“Joey, you’re going to love this” the e-mail began, emphasis very much theirs, and very much over-hyping what was to follow! “A really great mobile game called Pin Town is now available on Ubuntu on Snappy. You have to write about it. Thanks!” I think they mean it’s available as a Snap rather than ‘on […]
This post, ‘Pin Town’ is Asinine, Yet Oddly Addictive, was written by Joey Sneddon and first appeared on OMG! Ubuntu!.
An update to the Arc Thunderbird theme add-on is now available for download, and brings support for the 3 Arc GTK theme variants.
This post, Thunderbird Arc Theme Updated With Support for Arc Variants, was written by Joey Sneddon and first appeared on OMG! Ubuntu!.
Bug 701402 calls on GNOME developers to ‘implement progress bars in GNOME Shell’. This is absolutely the sort of bug I can get behind — and in this post I tell you why.
This post, Why I’d Love To See Progress on GNOME Progress Bars, was written by Joey Sneddon and first appeared on OMG! Ubuntu!.
A new version Stacer, an open-source system cleaning n’ tune-up tool for Linux desktops, is available to download. Stacer 1.0.7 ships with improved language support, adds in a choice of light or dark theme, and introduces a new processes monitor. Processes can be sorted based on PID, CPU and memory usage, etc. You can also search […]
This post, Linux System Utility ‘Stacer’ Updated with Process Monitoring Panel, New Look, was written by Joey Sneddon and first appeared on OMG! Ubuntu!.
Following productive hackfests in 2015 and 2016, the Inkscape team is meeting in Paris later this month for another hackfest. The event is taking place on June 27th through July 1st inside Paris’s modern science museum, Cité des sciences et de l’industrie.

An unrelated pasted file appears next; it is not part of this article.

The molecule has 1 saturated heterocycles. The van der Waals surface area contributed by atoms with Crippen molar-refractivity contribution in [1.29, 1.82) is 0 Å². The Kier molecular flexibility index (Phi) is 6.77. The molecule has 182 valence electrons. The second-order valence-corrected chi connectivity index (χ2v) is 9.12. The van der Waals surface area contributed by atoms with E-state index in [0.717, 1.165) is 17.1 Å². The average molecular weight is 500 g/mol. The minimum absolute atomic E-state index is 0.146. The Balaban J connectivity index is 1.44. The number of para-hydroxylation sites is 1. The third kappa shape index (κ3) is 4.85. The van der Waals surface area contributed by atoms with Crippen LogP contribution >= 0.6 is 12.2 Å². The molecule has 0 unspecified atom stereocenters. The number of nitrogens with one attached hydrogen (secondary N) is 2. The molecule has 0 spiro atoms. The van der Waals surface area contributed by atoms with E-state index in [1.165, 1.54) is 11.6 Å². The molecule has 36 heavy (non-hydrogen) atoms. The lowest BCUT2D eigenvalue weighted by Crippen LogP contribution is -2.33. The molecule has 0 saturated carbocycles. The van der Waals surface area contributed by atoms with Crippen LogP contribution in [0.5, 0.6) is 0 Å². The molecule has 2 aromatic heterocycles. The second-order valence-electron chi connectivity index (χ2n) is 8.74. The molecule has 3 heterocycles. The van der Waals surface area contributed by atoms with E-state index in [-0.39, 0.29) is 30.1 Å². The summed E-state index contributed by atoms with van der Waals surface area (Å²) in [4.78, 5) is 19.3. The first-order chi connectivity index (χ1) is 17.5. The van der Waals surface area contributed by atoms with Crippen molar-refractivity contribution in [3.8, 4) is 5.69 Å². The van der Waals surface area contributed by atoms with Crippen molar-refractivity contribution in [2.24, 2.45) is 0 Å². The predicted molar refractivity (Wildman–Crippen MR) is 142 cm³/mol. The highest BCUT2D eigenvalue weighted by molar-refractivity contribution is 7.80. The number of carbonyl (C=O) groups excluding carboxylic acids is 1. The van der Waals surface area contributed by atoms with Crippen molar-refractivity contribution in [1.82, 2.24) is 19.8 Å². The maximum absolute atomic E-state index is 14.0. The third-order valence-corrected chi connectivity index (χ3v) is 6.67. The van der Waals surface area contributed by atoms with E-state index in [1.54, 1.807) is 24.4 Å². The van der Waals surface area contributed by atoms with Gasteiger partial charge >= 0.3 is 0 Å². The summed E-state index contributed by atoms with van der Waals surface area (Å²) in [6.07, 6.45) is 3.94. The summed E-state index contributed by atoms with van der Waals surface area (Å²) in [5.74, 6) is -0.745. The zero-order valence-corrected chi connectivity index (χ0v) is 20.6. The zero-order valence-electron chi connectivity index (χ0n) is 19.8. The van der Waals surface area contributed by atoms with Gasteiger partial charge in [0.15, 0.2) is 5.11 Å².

(Not quite) coincidentally, the venue is exactly where in 2008 part of the original documentation team met for the first time to work on the official user manual.
So far the hackfest agenda seems to cover many topics from the official roadmap for the next major update of Inkscape: GTK+3 port, coordinate system flip, making C++11 compiler a requirement, splitting less-maintained extensions into an extra package, improving performance. Which is another reminder that should the team stick to the plan, they will need all the help they can get to prepare the next release in a sensible amount of time.
The attending team members are core team developers like Tavmjong Bah, Martin Owens, and Jabier Arraiza, as well as contributors like C Rogers, Cédric Gemy, and Elisa de Castro Guerra. Apart from programming sessions there’s a community meet-up planned for Saturday, July 1st.
The team is currently revamping the project’s infrastructure. Most recently they moved to Gitlab for source code hosting and bug tracking, marking a departure from Canonical’s Launchpad and Bazaar.